Visualizing North Carolina in the Global Economy: Interactive Value Chains and Maps

Gary Gereffi, Sociology, Arts & Sciences

Project Description

In Gereffi’s Marketing and Management capstone course, undergraduate students collect and analyze data involving several key North Carolina industries, helping Gereffi and his team (the Center on Globalization, Governance and Competitiveness) create visualizations like value chains and maps for the public and highly-visible North Carolina and the Global Economy website.

CIT provided funding and support to help Gereffi and his team develop interactive visualizations for the project. These visualizations included representations of value chains using tools like Adobe Flash, and an exploration of the use of mapping tools like Google Earth to rethink the way industry data can be presented visually in a more global context.

Re-visualizing Value Chains

Gereffi and his team consulted with CIT on several possible approaches to creating more interactive and visually appealing value chain diagrams. Key challenges included considering uniform color schemes and layouts (to create a common visual language between all value chains), and finding a solution for presenting data and textual content in context within the diagram, yet without cluttering the visual representation.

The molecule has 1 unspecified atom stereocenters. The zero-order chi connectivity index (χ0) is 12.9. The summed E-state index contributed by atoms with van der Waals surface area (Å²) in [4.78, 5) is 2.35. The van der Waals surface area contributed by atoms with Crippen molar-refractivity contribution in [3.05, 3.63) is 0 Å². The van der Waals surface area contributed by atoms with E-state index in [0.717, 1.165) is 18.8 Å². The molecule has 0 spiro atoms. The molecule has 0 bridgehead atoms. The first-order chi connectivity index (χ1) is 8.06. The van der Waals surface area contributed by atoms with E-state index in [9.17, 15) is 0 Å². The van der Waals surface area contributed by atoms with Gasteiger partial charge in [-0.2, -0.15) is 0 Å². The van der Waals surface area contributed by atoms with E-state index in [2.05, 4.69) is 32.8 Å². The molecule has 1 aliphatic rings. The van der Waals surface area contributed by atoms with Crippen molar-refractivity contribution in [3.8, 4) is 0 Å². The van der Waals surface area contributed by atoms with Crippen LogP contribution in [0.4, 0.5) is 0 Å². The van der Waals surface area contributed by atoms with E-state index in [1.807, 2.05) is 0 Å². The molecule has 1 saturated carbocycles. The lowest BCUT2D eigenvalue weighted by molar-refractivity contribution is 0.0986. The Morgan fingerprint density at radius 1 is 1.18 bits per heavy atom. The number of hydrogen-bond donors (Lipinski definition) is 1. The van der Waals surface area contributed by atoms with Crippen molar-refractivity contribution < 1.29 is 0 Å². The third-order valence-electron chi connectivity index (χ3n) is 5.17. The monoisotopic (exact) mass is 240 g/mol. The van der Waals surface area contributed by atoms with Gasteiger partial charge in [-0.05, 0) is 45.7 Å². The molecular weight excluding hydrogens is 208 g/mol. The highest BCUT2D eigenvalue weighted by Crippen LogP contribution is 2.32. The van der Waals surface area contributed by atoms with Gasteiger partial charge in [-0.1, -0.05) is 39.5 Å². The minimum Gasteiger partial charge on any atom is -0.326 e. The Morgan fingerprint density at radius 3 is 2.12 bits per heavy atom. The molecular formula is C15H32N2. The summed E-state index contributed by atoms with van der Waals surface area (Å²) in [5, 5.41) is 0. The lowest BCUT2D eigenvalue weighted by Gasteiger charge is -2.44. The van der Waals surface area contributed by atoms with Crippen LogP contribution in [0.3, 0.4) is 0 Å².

Making mappable data more accessible

Google Maps and Google Earth have made it much easier to publish and share mappable data. Since much of the data collected by the Gereffi’s research team included location data, CIT worked with the team to use Google’s mapping tools to create clickable, interactive maps that could be included directly in context within  webpages on the NCGE site. The team created custom icons with colors that corresponded to the colors of different aspects of the value chain.

The same mappable data used to create the Google Maps was also used to create Google Earth files. The Google Earth “virtual globe” browser allows users more flexibility to view, sort and zoom into locations. By providing the data as Google Earth files, users in the community and industry also have greater access to the data.

The following video is an excerpt from the presentation “Everybody’s Doing It: Web-based Visualizations and Mashups in the Social Sciences” which CIT consultant Shawn Miller gave at Duke’s Visualization Forum in September 2008. In the video, Miller describes several aspects of the project, and demos some of the unpublished visualization experiments that he and the team explored. The full video is available from the Visualization Forum website.

For more information, visit the North Carolina and the Global Economy website. The site also includes videos that demo many of the key features, including the value chains, Google Maps and Google Earth.

Project Started: May 4, 2007
Funding: $11,000